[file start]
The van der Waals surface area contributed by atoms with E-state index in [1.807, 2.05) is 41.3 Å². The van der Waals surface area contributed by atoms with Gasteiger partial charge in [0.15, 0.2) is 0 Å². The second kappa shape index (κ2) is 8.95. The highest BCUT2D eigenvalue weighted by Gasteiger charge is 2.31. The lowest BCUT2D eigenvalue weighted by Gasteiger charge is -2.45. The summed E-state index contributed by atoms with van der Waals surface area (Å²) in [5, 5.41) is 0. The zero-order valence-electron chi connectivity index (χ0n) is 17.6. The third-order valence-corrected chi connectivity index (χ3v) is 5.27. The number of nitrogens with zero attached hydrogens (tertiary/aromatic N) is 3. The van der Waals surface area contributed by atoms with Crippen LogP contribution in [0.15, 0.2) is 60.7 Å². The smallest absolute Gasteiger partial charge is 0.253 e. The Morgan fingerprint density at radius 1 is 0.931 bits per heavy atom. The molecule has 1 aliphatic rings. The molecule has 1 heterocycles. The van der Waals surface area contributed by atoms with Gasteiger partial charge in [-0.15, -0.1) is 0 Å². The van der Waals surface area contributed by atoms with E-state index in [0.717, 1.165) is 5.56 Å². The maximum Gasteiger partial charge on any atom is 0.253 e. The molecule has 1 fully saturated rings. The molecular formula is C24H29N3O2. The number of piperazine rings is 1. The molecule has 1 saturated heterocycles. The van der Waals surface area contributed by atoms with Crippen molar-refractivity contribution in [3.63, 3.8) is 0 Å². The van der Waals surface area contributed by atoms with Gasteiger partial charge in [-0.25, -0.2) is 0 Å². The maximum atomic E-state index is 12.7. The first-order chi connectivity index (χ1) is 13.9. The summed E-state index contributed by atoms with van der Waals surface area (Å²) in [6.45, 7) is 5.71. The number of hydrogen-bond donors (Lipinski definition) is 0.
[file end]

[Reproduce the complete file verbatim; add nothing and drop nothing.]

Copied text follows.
The van der Waals surface area contributed by atoms with E-state index in [1.807, 2.05) is 41.3 Å². The van der Waals surface area contributed by atoms with Gasteiger partial charge in [0.15, 0.2) is 0 Å². The second kappa shape index (κ2) is 8.95. The highest BCUT2D eigenvalue weighted by Gasteiger charge is 2.31. The lowest BCUT2D eigenvalue weighted by Gasteiger charge is -2.45. The summed E-state index contributed by atoms with van der Waals surface area (Å²) in [5, 5.41) is 0. The zero-order valence-electron chi connectivity index (χ0n) is 17.6. The third-order valence-corrected chi connectivity index (χ3v) is 5.27. The number of nitrogens with zero attached hydrogens (tertiary/aromatic N) is 3. The van der Waals surface area contributed by atoms with Crippen LogP contribution in [0.15, 0.2) is 60.7 Å². The smallest absolute Gasteiger partial charge is 0.253 e. The Morgan fingerprint density at radius 1 is 0.931 bits per heavy atom. The molecule has 1 aliphatic rings. The molecule has 1 heterocycles. The van der Waals surface area contributed by atoms with Gasteiger partial charge in [-0.15, -0.1) is 0 Å². The van der Waals surface area contributed by atoms with E-state index in [0.717, 1.165) is 5.56 Å². The maximum Gasteiger partial charge on any atom is 0.253 e. The molecule has 1 fully saturated rings. The molecular formula is C24H29N3O2. The number of piperazine rings is 1. The molecule has 1 saturated heterocycles. The van der Waals surface area contributed by atoms with Crippen molar-refractivity contribution in [3.63, 3.8) is 0 Å². The van der Waals surface area contributed by atoms with Gasteiger partial charge in [-0.25, -0.2) is 0 Å². The maximum atomic E-state index is 12.7. The first-order chi connectivity index (χ1) is 13.9. The summed E-state index contributed by atoms with van der Waals surface area (Å²) in [6.45, 7) is 5.71. The number of hydrogen-bond donors (Lipinski definition) is 0.